A new year is usually a time for new beginnings and new hope. But heading into 2011, it was clear that in India at least, disillusionment is unlikely to give way to big changes any time soon.
India's apex investigation agency, the Central Bureau of Investigation (CBI), has admitted it has made no headway in its investigation into the murder of teenager Aarushi Talwar in Noida, a Delhi suburb.
Talwar was killed in her bedroom in May 2008, in a killing that shocked the entire nation. The household’s domestic help, a middle-aged man, was also found murdered on the roof of their house the next morning.
The 14-year-old’s father, a well-established dentist, was charged with her murder, with both the police and the media making a range of scandalous insinuations as the case unfolded, with some reports suggesting that the girl’s father killed her over illicit relations with the domestic help before using his networking contacts to get away scot-free.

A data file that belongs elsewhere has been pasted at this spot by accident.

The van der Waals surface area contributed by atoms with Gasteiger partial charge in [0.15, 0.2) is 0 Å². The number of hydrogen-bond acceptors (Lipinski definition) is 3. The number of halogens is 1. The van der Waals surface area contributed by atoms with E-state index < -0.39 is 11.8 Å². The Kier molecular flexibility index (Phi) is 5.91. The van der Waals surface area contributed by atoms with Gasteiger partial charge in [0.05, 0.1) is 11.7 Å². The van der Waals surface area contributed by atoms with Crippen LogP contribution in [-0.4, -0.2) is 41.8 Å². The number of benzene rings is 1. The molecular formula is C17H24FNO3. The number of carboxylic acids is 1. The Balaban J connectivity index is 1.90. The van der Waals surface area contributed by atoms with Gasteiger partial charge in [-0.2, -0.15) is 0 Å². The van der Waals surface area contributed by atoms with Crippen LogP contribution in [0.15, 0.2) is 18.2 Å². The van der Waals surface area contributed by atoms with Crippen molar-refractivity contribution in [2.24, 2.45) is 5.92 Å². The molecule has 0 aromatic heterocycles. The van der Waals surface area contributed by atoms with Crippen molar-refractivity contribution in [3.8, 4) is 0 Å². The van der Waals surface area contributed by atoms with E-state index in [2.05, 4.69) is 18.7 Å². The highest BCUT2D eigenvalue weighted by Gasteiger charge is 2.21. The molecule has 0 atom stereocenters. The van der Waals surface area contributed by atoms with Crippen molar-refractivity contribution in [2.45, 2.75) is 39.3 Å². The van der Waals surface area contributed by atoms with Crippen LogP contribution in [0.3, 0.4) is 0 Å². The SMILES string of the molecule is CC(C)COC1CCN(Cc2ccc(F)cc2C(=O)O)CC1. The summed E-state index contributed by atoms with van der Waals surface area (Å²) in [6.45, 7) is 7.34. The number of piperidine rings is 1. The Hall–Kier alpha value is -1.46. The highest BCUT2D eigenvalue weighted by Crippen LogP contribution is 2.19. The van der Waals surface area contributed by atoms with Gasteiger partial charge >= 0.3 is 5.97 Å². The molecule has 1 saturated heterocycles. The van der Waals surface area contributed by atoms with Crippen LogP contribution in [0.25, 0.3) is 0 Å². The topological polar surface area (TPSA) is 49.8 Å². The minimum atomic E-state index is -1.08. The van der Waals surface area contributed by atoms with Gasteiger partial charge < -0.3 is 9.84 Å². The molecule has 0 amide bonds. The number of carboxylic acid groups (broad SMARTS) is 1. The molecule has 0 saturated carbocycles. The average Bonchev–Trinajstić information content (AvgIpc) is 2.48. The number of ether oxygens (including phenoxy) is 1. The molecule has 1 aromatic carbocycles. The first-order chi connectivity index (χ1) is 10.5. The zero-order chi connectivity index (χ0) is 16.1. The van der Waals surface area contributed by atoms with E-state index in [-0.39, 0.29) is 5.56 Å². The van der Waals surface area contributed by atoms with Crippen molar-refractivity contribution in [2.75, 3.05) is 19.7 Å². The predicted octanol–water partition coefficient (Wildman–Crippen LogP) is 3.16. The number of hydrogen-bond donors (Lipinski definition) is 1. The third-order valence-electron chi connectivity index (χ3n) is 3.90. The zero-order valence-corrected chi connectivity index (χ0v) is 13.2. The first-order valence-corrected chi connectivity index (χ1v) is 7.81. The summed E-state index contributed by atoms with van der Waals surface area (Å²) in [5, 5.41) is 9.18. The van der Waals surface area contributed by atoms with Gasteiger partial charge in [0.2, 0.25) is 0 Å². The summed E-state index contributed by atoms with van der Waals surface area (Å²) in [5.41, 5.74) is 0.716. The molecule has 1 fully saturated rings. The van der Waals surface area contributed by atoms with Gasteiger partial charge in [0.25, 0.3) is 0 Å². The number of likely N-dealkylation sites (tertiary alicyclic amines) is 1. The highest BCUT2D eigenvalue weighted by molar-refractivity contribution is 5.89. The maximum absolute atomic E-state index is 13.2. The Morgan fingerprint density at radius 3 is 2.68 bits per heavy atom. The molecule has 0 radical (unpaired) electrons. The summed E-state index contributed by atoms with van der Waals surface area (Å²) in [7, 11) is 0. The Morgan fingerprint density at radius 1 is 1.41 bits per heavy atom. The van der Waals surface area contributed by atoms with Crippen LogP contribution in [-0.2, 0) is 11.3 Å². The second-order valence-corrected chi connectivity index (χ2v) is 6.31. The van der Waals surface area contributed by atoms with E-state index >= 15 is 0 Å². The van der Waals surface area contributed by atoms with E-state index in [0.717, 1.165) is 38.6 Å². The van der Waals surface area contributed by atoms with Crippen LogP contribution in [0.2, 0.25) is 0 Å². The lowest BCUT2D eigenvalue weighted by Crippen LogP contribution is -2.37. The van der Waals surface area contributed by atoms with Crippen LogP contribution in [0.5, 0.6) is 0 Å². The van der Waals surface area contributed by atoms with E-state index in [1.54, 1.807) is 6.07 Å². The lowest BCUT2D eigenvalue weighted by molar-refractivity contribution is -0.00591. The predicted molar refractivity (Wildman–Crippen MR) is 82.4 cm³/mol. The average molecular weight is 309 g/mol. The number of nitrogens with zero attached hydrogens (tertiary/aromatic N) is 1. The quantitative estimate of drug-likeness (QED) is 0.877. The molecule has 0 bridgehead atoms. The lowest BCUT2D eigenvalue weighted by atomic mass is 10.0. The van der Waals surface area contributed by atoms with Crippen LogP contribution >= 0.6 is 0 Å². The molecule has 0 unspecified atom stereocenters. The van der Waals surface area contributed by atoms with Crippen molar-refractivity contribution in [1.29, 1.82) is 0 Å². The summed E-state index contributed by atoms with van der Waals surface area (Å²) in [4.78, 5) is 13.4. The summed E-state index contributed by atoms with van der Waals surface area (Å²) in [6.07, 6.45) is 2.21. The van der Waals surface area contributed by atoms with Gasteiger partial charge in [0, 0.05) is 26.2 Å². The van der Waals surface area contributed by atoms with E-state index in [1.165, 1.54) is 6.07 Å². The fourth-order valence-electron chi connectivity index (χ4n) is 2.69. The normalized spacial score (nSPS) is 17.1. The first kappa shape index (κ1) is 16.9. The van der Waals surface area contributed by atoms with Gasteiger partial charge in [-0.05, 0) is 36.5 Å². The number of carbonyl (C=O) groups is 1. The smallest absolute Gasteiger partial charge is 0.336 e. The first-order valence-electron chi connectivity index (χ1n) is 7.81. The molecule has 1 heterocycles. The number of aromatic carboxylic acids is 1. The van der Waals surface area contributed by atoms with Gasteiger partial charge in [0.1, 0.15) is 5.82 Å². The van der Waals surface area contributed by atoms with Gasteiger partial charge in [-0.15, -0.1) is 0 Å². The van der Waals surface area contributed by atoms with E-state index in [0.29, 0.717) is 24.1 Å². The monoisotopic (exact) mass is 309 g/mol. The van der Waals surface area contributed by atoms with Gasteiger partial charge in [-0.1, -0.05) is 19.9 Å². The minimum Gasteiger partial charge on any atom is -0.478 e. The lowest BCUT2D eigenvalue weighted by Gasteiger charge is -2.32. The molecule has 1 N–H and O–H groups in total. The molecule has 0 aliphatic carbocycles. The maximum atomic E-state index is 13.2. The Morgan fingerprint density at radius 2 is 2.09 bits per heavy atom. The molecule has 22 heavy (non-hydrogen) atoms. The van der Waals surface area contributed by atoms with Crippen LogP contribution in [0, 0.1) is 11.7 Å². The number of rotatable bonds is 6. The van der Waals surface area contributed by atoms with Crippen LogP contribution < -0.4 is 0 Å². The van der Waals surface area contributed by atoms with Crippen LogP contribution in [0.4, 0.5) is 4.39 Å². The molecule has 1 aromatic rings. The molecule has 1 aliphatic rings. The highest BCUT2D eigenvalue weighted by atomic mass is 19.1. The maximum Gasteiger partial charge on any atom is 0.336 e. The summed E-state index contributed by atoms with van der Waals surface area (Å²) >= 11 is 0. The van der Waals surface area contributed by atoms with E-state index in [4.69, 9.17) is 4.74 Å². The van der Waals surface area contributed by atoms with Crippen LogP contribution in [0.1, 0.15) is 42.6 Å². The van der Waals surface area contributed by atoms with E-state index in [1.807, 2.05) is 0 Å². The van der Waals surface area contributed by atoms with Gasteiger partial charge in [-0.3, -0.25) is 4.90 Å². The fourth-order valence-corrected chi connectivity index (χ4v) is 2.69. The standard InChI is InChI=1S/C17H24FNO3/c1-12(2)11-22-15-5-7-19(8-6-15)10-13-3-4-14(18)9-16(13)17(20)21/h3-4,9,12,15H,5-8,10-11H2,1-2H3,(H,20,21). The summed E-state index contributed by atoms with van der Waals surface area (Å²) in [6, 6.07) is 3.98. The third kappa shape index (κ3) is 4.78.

Because the Noida Police so completely botched the investigation (including washing the terrace and letting journalists run amok around crime scene evidence), the case was transferred to the CBI, which has spent about two and a half years trying to crack it. Witnesses and the accused have reportedly even been administered a sophisticated truth serum among other forms of questioning.
That the country's premier investigation agency should file a closure report, effectively throwing up their hands in submission, over a domestic murder case is both bizarre and shameful. I live a few kilometres from Aarushi's house in Noida. She went to an upscale school that several of my cousins and friend's children go to. So her tragic death shook us up.
But what's possibly more painful is the thought of the justice that she's been denied.